Each week on Rear-view Mirror, Rich Terfry and the Radio 2 team look back at a great song from the good ol’ days. Today, it's "Redemption Song" by Bob Marley.
One of Bob Marley's greatest songs - "Redemption Song" - has ties to Nova Scotia.
Every summer in Glace Bay, Cape Breton, Nova Scotia, there's a cultural event called Marcus Garvey Days. There's dancing, fundraisers, events for kids. It's all done in the name of preserving black culture and heritage in Cape Breton. The name of the event can be traced back to the time in 1937 when Jamaican political leader and orator Marcus Garvey visited Nova Scotia and spoke in Halifax and Sydney. At Whitney Pier in Sydney, Garvey gave one of his most famous speeches. The line from Garvey's speech most people remembered from that day is "emancipate yourself from mental slavery..."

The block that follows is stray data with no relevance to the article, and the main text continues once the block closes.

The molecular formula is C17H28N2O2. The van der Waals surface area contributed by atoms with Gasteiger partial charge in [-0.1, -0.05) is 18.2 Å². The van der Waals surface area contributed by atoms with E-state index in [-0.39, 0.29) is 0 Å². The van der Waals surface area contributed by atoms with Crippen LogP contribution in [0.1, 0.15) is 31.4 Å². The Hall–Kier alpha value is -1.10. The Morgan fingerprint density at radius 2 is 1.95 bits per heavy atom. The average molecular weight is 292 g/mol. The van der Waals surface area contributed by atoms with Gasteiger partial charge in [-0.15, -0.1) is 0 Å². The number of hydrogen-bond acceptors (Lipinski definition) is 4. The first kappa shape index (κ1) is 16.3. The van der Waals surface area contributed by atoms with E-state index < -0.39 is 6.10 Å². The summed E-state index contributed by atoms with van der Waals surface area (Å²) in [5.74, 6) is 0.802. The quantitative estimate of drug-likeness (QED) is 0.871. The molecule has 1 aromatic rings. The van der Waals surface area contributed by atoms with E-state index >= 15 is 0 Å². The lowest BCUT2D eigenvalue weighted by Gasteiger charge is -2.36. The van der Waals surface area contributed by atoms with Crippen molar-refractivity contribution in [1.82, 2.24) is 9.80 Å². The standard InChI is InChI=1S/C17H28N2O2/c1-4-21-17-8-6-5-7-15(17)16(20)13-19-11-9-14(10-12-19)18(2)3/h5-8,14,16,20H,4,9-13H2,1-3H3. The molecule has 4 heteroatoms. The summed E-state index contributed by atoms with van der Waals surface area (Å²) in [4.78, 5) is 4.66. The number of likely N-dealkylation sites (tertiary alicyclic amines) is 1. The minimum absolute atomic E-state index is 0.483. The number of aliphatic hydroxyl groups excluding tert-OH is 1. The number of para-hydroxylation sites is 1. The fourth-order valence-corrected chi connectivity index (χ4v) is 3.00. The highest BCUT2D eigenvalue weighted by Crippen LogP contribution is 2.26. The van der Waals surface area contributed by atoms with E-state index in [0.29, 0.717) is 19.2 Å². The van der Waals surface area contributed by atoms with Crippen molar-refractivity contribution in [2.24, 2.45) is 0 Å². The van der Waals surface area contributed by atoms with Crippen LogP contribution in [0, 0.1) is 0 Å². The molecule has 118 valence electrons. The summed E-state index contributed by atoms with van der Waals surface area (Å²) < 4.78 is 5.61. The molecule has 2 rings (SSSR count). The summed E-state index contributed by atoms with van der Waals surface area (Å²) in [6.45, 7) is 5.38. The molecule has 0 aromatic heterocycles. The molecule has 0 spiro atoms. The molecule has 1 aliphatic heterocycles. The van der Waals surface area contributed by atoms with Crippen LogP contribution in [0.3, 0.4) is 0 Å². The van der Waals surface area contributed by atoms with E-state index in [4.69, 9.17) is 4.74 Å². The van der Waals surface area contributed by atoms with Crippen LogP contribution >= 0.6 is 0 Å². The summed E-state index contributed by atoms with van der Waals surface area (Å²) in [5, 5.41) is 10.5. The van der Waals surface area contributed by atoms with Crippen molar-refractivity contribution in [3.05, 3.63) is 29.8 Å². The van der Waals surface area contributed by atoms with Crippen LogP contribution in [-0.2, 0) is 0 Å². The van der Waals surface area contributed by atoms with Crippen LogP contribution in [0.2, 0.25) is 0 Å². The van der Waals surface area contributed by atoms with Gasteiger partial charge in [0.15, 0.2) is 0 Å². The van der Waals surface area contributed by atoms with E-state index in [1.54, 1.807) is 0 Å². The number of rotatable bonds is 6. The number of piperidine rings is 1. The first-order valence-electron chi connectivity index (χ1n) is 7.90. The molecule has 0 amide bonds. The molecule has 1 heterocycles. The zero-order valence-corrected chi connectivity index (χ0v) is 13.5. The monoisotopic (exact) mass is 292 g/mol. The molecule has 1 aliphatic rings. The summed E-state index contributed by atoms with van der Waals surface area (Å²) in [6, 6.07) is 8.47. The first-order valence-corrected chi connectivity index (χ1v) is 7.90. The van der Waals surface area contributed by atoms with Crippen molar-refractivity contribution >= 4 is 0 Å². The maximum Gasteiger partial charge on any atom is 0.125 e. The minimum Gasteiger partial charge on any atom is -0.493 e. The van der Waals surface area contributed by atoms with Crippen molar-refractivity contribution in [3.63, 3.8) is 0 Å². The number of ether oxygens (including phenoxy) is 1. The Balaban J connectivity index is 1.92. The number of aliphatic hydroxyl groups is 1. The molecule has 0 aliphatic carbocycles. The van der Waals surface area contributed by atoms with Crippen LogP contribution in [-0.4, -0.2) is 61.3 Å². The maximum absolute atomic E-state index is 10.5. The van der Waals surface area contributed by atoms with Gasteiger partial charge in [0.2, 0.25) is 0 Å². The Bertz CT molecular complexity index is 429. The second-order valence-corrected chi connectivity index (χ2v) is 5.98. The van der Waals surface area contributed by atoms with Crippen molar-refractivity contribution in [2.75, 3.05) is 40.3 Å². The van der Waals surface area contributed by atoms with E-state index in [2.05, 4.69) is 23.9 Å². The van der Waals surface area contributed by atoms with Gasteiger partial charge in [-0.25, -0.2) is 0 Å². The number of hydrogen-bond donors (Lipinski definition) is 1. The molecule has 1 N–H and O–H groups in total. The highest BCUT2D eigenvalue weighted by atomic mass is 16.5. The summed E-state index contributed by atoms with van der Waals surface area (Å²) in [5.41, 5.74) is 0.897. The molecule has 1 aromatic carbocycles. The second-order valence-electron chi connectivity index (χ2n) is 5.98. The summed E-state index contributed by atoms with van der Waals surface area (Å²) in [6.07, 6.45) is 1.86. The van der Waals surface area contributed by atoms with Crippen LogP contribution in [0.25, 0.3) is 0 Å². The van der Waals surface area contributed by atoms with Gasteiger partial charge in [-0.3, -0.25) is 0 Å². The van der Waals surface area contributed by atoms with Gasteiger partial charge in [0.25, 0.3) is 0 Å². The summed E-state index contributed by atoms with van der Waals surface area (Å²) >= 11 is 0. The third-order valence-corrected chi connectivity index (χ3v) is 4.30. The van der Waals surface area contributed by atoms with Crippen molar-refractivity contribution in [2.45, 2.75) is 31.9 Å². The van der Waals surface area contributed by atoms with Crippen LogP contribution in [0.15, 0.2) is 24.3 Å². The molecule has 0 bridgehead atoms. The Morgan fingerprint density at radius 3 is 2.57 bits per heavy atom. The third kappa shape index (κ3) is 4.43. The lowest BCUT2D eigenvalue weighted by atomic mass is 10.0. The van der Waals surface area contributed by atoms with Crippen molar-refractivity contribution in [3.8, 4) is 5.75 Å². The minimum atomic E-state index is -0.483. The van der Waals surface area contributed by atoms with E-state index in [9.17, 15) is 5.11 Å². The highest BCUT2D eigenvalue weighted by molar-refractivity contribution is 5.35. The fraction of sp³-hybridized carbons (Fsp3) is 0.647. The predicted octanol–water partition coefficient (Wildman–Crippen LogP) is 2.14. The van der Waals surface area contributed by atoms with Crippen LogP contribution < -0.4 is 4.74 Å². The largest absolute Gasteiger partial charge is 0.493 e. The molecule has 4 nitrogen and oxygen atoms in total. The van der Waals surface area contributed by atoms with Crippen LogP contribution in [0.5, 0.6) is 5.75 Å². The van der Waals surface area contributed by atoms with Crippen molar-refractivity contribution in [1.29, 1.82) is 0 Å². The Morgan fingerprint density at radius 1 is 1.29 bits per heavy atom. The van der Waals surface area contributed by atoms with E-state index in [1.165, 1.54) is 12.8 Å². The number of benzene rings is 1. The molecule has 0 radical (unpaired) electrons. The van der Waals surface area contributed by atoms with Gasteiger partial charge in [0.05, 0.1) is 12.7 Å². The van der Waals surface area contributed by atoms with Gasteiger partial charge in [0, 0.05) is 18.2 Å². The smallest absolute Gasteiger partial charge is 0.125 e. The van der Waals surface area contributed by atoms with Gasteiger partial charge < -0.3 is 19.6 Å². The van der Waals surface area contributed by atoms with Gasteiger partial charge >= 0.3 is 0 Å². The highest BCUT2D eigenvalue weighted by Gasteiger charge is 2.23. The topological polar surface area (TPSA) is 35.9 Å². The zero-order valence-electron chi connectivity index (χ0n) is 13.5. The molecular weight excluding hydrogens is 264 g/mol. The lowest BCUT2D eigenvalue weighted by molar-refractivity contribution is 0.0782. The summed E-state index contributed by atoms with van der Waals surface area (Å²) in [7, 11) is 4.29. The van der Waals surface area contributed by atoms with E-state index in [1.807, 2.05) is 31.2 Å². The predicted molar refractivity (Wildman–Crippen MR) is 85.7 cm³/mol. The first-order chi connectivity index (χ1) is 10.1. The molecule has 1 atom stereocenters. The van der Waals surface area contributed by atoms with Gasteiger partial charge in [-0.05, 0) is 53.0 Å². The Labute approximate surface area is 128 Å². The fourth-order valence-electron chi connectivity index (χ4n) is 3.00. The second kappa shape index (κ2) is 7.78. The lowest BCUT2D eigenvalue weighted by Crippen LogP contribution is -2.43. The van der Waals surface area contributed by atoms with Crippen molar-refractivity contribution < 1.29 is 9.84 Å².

Bob Marley was a student of Marcus Garvey. He took that famous line and several others from Garvey's speech from Sydney and turned them into lyrics for "Redemption Song", which he wrote and recorded near the end of his life, after being diagnosed with cancer.
How did Bob Marley come to know about Marcus Garvey's visit to Nova Scotia? Well, the speech was later printed in a magazine called Black Man. But that day in Sydney in 1937 is known well to Garvey scholars and the speech is regarded as one of Garvey's most important.
Interesting side note, Marcus Garvey often ended his speeches with the words, "one love". That signature phrase inspired Bob Marley to also write the classic song of the same name.
Here's the classic Bob Marley song, the roots of which were planted by Marcus Garvey in Sydney, Nova Scotia in 1937 - this is "Redemption Song" on Rear View Mirror.
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